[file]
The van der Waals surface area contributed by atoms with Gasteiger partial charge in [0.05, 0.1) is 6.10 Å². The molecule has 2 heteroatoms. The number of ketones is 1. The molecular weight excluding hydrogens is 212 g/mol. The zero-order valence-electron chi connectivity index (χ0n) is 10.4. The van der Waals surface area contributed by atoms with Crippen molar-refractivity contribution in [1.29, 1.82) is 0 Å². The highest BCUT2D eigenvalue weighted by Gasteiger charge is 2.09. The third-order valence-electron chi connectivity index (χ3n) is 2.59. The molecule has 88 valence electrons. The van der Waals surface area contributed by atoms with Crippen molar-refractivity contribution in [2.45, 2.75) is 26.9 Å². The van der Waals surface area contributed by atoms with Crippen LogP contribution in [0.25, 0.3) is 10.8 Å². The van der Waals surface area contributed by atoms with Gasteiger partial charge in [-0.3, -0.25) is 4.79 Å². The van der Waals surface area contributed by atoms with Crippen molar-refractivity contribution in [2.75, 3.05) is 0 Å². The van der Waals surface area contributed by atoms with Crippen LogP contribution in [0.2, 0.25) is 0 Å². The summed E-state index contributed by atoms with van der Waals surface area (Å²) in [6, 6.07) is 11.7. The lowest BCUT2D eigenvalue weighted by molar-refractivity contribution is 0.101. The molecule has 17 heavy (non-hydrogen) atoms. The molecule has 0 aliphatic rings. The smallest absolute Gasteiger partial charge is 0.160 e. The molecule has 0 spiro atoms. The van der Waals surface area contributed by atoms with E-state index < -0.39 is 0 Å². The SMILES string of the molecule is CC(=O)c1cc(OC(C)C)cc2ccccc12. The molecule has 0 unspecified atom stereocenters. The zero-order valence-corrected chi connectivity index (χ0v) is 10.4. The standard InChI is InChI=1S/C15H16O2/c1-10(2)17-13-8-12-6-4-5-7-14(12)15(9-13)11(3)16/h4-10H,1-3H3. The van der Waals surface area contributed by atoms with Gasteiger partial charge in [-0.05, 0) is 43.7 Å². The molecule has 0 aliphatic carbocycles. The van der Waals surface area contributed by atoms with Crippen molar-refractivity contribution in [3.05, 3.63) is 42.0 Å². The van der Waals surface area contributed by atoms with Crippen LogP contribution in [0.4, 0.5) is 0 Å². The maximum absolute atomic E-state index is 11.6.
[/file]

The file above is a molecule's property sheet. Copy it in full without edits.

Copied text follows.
The van der Waals surface area contributed by atoms with Gasteiger partial charge in [0.05, 0.1) is 6.10 Å². The molecule has 2 heteroatoms. The number of ketones is 1. The molecular weight excluding hydrogens is 212 g/mol. The zero-order valence-electron chi connectivity index (χ0n) is 10.4. The van der Waals surface area contributed by atoms with Crippen molar-refractivity contribution in [1.29, 1.82) is 0 Å². The highest BCUT2D eigenvalue weighted by Gasteiger charge is 2.09. The third-order valence-electron chi connectivity index (χ3n) is 2.59. The molecule has 88 valence electrons. The van der Waals surface area contributed by atoms with Crippen molar-refractivity contribution in [2.45, 2.75) is 26.9 Å². The van der Waals surface area contributed by atoms with Crippen LogP contribution in [0.25, 0.3) is 10.8 Å². The van der Waals surface area contributed by atoms with Gasteiger partial charge in [-0.3, -0.25) is 4.79 Å². The van der Waals surface area contributed by atoms with Crippen molar-refractivity contribution in [2.75, 3.05) is 0 Å². The van der Waals surface area contributed by atoms with Crippen LogP contribution in [0.2, 0.25) is 0 Å². The summed E-state index contributed by atoms with van der Waals surface area (Å²) in [6, 6.07) is 11.7. The lowest BCUT2D eigenvalue weighted by molar-refractivity contribution is 0.101. The molecule has 17 heavy (non-hydrogen) atoms. The molecule has 0 aliphatic rings. The smallest absolute Gasteiger partial charge is 0.160 e. The molecule has 0 spiro atoms. The van der Waals surface area contributed by atoms with E-state index < -0.39 is 0 Å². The SMILES string of the molecule is CC(=O)c1cc(OC(C)C)cc2ccccc12. The molecule has 0 unspecified atom stereocenters. The zero-order valence-corrected chi connectivity index (χ0v) is 10.4. The standard InChI is InChI=1S/C15H16O2/c1-10(2)17-13-8-12-6-4-5-7-14(12)15(9-13)11(3)16/h4-10H,1-3H3. The van der Waals surface area contributed by atoms with Gasteiger partial charge in [-0.05, 0) is 43.7 Å². The molecule has 0 aliphatic carbocycles. The van der Waals surface area contributed by atoms with Crippen molar-refractivity contribution in [3.05, 3.63) is 42.0 Å². The van der Waals surface area contributed by atoms with Crippen LogP contribution in [0.4, 0.5) is 0 Å². The maximum absolute atomic E-state index is 11.6.